Mastering PPC: How to Use Google’s New Keyword Planner
Let’s face it, despite our best efforts most of us don’t have unlimited PPC budgets. We’re faced with the challenge of managing and optimizing accounts within a specified monthly budget which is why it’s so important to maximize the valuable dollars we do have. Estimation tools are a great resource to help build out your account and plan your spend. Both Google and Bing provide helpful estimation tools to get you started however today I am going to focus on the new Google tool
The New Google Keyword Planner
Google’s finally listened to years of feedback and recently launched a new, robust Keyword Planner that allows you to find new keywords & ad group ideas, pull search volume estimates, and identify competitive bids & budgets all in one place. Some of us in the SEER office have been playing around with the new tool and so far so good!
With the new release, Google expects to retire the current Keyword Tool and Traffic Estimator by the end of July. While the new Keyword Planner shares features we loved in the in the Keyword Tool there are some notable differences.
Whether you are creating new search campaigns or expanding and refining existing campaigns, the Keyword Planner helps discover the most efficient keywords. You now have the option to target individual cities and regions (vs. only countries in the Keyword Tool) plus languages, and networks. You can further customize your results by filtering keywords by number of avg. monthly searches, CPCs and competition. The Keyword Planner will also hide any keywords that already exist in your account (awesome!).
One new Keyword Planner feature that could be really beneficial is the ability to ‘multiply’ keywords, or combine two or more keyword lists to generate new keywords, similar to this keyword concatenation tool.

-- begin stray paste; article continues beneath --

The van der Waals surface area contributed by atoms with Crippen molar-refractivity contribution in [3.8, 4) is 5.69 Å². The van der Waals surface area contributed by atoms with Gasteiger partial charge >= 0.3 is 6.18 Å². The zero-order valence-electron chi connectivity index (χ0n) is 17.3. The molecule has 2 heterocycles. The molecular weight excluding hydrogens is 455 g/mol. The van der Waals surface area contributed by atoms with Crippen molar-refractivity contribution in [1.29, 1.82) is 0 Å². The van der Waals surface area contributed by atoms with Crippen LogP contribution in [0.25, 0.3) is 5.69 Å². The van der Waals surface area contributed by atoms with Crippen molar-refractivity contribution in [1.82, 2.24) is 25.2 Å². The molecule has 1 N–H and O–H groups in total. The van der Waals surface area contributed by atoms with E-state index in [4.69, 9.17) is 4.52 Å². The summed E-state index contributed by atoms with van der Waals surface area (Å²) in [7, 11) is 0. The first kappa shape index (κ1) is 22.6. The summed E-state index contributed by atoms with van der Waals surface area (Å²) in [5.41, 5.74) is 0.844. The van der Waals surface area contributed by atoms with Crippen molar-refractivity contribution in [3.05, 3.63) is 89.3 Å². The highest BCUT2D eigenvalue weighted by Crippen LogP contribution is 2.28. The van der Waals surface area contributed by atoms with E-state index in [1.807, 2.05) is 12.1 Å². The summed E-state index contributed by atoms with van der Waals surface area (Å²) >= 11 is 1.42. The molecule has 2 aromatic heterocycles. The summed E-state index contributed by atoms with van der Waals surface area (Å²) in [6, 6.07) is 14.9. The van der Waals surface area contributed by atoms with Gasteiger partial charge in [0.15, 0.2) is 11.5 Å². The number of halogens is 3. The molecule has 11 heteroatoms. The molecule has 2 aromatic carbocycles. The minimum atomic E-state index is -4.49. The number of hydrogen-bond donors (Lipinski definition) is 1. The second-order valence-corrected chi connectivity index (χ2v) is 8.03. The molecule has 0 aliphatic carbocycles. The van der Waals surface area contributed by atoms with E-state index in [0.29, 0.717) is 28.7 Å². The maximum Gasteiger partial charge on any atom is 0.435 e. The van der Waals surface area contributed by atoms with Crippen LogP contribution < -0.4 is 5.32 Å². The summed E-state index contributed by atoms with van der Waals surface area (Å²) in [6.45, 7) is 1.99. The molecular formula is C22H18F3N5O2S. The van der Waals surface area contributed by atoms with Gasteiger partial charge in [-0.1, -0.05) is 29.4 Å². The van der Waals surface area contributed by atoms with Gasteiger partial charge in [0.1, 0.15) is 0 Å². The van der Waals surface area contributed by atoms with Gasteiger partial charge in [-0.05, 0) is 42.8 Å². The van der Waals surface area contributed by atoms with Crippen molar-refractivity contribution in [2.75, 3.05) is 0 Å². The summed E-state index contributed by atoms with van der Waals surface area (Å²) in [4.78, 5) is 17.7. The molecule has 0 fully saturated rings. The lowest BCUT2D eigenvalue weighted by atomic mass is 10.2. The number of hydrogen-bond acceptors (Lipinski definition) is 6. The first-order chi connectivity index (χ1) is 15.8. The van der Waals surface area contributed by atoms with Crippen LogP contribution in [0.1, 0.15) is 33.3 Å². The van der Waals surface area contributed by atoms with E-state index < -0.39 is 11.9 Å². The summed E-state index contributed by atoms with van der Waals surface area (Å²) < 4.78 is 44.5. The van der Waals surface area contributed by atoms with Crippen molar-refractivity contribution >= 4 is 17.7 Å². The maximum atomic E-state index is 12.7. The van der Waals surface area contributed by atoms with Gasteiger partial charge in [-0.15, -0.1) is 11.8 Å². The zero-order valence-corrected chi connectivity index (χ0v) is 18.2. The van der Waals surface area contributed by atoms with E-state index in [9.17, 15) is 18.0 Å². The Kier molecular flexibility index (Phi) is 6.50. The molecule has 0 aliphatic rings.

After you’ve set up keyword filters and targeting the Keyword Planner uses historical data to provide keyword statistics for exact match (vs. broad in the Keyword Tool). To review broad and phrase estimates you must add the keywords to your ‘plan’. Your ‘plan’ is a computation of keyword ideas you’ve selected. As you’re building your ‘plan,’ you can adjust bid ranges and budgets to see updated volume estimates.
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If you feel like the Keyword Planner average search volume data is higher than the Keyword Tool results, you’re correct! With the move to Enhanced campaigns Google is now providing estimates for based all devices (vs. defaulting to just desktops in the Keyword Tool). It is not possible to segment by device in the planner. The average search volume data is also specific to your targeting options. In order to see global monthly search volume like before you’ll need to select all locations to target.
Also new to the Keyword Planner is Avg. CPC estimates column (vs. approximate CPC in the Keyword Tool). Approximate CPCs took the average of CPCs across all ad positions and was not affected by your suggested bids. The new Average CPCs in the Planner are influenced by your suggested bids and will change accordingly. I’m excited for this update as it should help increase accuracy!
Once you click the blue “Get Estimates & Review Plan” button (shown in the screenshot above) you will receive more detailed estimates based on specific bids you choose. Similar to the Traffic Estimator, Google Keyword Planner provides a nifty graph with daily performance estimates for your keywords and ad groups based on your selected bids and budget. While its functionality doesn’t differ much from the existing chart in the Traffic Estimator Tool I think its streamlined look is much easier to comprehend.
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In the screenshot above you can see that our traffic would be limited by the current bids and budgets for the selected keywords. This is a nice baseline to use for making adjustments. After you are satisfied with your selections Google gives you the option to upload your ‘plan” directly to your account. While this may be a helpful feature for some, I’d recommend downloading the build to Excel and doing the actual build outside of the Planner and using this as more of a suggestion.
I’m personally excited for the new tool and look forward to streamlining the build process. We’d love to hear your experiences with the new Keyword Planner.